Okay, so I know you all have seen the vintage-y cards that have a vertical line of three or four or five butterflies, often embellished with lace or other textiles, distressed papers, and maybe something metallic. The cards often include textbook captions to the butterflies or hand-lettered numbers.
There are variations on this arrangement all over the Stampington and Co. magazines and have been for years because the nineteenth-century bug drawings upon which they are based are incredibly cool.
As I gazed in appreciation at one such butterfly card on page 11 in the latest issue of The Stampers' Sampler, the idea for a super-CAS version popped into my head. It took two tries for me to get it right, but I'm so glad I stuck with it!
Instead of natural images of butterflies, I opted for stylized block stamps (Papertrey Beautiful Butterflies). Instead of three black butterflies and one in color, I opted for three butterflies, each in bright watercolors. Instead of having text between each butterfly in antique bookplate style, I broke the line of bugs with a single line of sentiment in black (which gave it much more prominence on the card). Instead of a border of lace, I used bling on the butterflies to keep the focus on them. Instead of patterned paper and colored card base, I used three layers of white.
That's a lot of insteads.
The effect of my card is NOTHING like the inspiration piece, but nevertheless Barb Pladziewicz's lovely vintage card served as my inspiration.
Which brings me to my point, which I cannot emphasize enough: inspiration gives you ideas that can take you anywhere. LET THEM! My inspiration came from vintage, but using a minimalist approach to strip the design to its barest essentials, I made my clean-and-simple version. Neither version is better than the other. They are just different manifestations of the same idea...a vertical column of butterflies on a card.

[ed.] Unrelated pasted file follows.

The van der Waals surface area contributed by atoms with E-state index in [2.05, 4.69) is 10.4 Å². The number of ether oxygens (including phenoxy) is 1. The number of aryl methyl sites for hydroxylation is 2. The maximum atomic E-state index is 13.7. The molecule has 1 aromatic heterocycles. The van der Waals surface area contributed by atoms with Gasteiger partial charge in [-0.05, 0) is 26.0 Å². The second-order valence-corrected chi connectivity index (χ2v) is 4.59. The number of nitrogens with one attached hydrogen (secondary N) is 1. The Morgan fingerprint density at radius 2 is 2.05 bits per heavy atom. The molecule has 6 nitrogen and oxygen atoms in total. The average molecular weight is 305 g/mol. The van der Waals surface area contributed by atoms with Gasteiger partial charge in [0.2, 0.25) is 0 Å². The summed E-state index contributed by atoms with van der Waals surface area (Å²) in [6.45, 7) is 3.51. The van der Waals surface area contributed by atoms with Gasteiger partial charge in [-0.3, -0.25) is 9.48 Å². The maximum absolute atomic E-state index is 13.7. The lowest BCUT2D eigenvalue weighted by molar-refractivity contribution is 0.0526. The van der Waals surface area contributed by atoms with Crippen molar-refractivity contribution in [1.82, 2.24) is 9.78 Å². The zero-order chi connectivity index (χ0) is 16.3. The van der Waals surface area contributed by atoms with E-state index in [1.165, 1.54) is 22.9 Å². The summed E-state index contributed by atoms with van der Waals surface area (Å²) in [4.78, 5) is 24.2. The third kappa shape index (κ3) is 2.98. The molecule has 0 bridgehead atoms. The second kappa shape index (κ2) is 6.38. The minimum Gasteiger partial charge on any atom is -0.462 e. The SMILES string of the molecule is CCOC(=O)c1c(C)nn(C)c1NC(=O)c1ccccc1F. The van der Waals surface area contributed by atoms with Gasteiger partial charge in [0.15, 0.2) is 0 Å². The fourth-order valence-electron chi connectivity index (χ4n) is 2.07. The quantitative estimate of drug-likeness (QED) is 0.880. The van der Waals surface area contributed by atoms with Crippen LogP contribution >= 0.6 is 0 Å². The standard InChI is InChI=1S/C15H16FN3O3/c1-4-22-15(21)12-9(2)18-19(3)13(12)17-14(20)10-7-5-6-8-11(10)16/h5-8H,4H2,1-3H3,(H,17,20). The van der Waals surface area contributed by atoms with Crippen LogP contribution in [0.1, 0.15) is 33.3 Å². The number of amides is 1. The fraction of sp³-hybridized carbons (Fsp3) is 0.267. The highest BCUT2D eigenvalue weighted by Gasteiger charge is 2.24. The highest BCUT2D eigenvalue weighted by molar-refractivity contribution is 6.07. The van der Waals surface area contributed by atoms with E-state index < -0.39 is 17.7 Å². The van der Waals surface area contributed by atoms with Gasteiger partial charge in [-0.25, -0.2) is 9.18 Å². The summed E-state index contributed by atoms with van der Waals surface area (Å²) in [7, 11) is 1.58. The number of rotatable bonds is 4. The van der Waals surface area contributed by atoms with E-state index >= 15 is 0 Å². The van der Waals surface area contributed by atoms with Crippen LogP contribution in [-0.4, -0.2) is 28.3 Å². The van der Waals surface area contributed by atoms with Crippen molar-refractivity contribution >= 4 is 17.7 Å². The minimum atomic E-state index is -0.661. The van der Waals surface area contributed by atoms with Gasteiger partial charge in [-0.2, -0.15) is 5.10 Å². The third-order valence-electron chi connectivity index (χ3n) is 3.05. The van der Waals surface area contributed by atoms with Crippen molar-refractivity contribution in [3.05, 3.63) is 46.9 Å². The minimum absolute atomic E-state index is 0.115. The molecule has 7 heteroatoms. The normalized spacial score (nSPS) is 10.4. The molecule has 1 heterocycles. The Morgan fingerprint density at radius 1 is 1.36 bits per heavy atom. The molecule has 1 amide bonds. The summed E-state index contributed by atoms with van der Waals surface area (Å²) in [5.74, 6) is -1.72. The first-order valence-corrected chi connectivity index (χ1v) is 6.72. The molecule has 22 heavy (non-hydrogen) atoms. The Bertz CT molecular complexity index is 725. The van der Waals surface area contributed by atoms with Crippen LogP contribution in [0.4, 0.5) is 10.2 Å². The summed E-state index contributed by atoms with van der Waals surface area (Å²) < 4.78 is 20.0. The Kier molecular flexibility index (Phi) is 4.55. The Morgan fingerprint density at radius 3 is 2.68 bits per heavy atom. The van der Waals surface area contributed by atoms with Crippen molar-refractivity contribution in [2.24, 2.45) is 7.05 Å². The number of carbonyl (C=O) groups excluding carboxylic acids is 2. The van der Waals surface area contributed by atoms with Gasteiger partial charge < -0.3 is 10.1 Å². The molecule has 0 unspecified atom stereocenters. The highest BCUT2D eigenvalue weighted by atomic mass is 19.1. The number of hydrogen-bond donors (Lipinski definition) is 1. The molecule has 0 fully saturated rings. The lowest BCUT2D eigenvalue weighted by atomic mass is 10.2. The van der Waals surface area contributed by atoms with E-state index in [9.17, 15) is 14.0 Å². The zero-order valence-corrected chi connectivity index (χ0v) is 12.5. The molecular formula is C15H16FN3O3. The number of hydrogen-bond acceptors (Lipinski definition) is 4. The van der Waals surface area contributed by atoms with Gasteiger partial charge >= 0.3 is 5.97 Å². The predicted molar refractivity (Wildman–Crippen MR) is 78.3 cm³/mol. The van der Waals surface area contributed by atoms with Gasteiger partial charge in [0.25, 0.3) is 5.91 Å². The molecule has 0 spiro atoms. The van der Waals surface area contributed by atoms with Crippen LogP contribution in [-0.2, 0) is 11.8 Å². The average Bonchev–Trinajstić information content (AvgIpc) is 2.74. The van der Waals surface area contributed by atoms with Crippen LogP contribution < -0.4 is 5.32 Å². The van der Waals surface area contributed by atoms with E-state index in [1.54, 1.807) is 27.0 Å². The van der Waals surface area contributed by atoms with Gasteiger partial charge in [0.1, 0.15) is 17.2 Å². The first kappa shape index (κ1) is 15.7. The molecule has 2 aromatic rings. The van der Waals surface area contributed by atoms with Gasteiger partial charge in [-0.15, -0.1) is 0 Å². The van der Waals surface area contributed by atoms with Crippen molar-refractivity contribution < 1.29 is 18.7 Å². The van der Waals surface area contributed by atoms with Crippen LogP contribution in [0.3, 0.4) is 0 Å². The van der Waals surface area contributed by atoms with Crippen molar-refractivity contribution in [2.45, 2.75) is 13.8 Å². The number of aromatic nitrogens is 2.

Our tastes may lead us to prefer one over the other, but our judgment shouldn't lead us to see one style as superior to the other. Let's celebrate and encourage diversity in card design and in life. After all, nature is incredibly, wondrously, fabulously diverse. That's the way God made it.
And I, for one, am incredibly grateful for Barb's card.
Wouldn't it be awesome if some of you took my card for inspiration and made unique cards of your own...a chain of inspiration going all the way back to those buggy field guides from nineteenth-century entomologists?
Go forth and make your individual, unique, and inspired butterfly art. It's all good.
And thus endeth the lesson.
Mercy, grace, peace, and love,
stamps: Papertrey Beautiful Butterflies, Clearly Besotted sentiment
ink: various Memento inks, Archival black
paper: Papertrey white
accessories: water spritz bottle, rhinestones